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Subscription based business models in corporate banking

With subscription business models spreading across nearly all industry verticals, the financial industry is often described as a laggard in this area. Jean-Francois Tapprest, Large Corporates & Institutions (LC&I) Business Innovation Lead at Nordea, analyses how a large part of the corporate banking business is already “subscription-like” and how banks can gain inspiration from modern subscription-based models.

The views and opinions expressed in this article belong to the author and do not necessarily reflect the views of Nordea.

Subscription based business models are becoming mainstream among many companies. This phenomena is no longer limited to the consumer market with the likes of Spotify offering their subscription streaming services, and is spreading across nearly all industry verticals.

210416 Jean Francois Original

Jean-Francois Tapprest, LC&I Business Innovation Lead at Nordea

Just think of Software-as-a-Service by TietoEVRY, the Rotation-for-Life programme by SKF, or Uptime-as-a-Service by Sandvik and Wärtsilä. In the finance industry, the insurance sector is a precursor with the development of personalised and usage-based schemes.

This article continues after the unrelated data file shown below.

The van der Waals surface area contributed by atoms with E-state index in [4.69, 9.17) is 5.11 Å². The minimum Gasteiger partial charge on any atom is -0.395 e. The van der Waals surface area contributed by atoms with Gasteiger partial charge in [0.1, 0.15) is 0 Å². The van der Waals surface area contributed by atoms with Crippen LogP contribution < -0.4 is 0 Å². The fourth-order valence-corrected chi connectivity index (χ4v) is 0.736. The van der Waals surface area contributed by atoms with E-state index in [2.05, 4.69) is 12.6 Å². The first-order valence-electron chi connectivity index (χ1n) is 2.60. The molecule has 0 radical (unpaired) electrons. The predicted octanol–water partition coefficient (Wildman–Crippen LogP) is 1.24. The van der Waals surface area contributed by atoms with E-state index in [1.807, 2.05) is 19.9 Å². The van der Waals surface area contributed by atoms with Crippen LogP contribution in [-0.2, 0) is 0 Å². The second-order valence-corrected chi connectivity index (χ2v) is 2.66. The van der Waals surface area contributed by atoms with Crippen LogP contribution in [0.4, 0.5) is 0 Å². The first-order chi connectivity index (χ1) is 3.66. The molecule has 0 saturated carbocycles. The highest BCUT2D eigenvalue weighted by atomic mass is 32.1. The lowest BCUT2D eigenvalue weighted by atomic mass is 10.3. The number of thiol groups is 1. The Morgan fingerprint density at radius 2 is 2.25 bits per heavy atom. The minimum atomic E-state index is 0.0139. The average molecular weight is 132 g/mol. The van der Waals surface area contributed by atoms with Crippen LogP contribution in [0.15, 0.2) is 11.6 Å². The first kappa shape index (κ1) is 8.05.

In this context, the subscription economy is defined as a model where customers pay a recurring fee to access a product or service. This fee is charged at regular intervals, either based on time periods (weekly, monthly, yearly), or calculated based on usage. Subscription is also associated with flexibility since it is often possible to upgrade, downgrade or suspend the service.

The main driver for companies to develop a subscription business model is that it allows them to build loyal, long-term relationships with their customers which in turn bring predictable revenues. This model is more sustainable than the traditional “product economy” that relies on one-time transactions. However, it requires a conscious transition from product-centric business models to customer-centric ones, from selling products to helping customers achieve an outcome.

Can banks get inspired by what their corporate customers are doing and what would a more subscription-based business model look like for a corporate bank?

The main driver for companies to develop a subscription business model is that it allows them to build loyal, long-term relationships with their customers which in turn bring predictable revenues.

The corporate banking business model is largely subscription based by nature

Banking is essentially a subscription business applying a combination of periodic fixed fees and a pay-per-use pricing model. We are just not used to calling it that way.